ORONO, Maine, June 22 (UPI) -- The world's oceans have their problems. But in the Gulf of Maine, a lack of suitable tuna prey shouldn't have been one of them.
Research has shown an uptick in Atlantic herring (lupea harengus) in recent years, a favorite snack of Atlantic bluefin tuna (Thunnus thynnus). But studies suggest tuna populations in the Atlantic -- which use the water off the coast of Maine as foraging grounds -- are struggling.
Scientists at the University of Maine wondered: how could bluefin tuna be starved for calories in a sea full of fish?
It turns out, an abundance of Atlantic herring isn't good news for bluefin tuna during foraging. The herring population growth has translated to smaller body sizes, meaning tuna have to eat more fish to pack on the right amount of traveling fat.
Tuna spend several months off the coast of Maine, attempting to pack on the pounds before their migration to mating grounds farther south -- so they need to be efficient.
Chasing more fish burns more calories. During foraging, predators are looking for the right balance between energy expenditure and calorie payoff in terms of prey size and elusiveness. In this instance, chasing more small fish isn't worth it.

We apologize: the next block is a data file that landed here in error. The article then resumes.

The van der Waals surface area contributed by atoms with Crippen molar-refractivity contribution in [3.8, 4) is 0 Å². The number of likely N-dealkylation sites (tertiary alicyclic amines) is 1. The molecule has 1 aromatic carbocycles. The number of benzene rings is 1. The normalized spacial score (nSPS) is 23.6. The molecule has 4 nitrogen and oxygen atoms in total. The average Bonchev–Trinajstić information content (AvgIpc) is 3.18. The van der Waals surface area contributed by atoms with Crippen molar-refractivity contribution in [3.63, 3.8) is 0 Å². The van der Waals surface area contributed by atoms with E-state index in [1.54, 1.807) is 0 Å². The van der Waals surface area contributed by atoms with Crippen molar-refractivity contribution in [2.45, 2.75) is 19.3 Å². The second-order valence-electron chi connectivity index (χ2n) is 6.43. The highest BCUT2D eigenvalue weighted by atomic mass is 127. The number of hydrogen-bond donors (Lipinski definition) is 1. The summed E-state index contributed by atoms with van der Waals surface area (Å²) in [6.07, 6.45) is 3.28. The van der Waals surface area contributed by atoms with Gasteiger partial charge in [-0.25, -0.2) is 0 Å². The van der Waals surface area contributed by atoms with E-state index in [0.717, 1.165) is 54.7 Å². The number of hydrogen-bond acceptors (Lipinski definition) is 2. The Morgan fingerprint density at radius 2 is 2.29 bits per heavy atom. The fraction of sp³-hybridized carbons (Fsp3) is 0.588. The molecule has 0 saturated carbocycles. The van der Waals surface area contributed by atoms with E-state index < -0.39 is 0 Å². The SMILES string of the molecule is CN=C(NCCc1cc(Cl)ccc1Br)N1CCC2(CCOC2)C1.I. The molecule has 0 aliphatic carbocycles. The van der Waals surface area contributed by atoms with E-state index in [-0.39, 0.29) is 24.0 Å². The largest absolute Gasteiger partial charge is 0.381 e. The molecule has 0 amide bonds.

So tuna in the Gulf of Maine have relocated their hunting grounds to offshore banks and locales on the northwest Atlantic shelf, where herring are bigger.
But an abundance of small pelagic fish, like sardines, herrings and anchovies surely isn't bad for everyone. As researchers explained in a new paper, published this week in the journal Marine Ecology Progress Series, fisheries managers must please the hungry mouths of multiple species.
"Fisheries managers will now face the challenge of how to manage for high abundance of small pelagic fish," scientists write, "which benefits benthic fishes and mammalian predators, and maintain a robust size structure beneficial for top predators with alternative foraging strategies."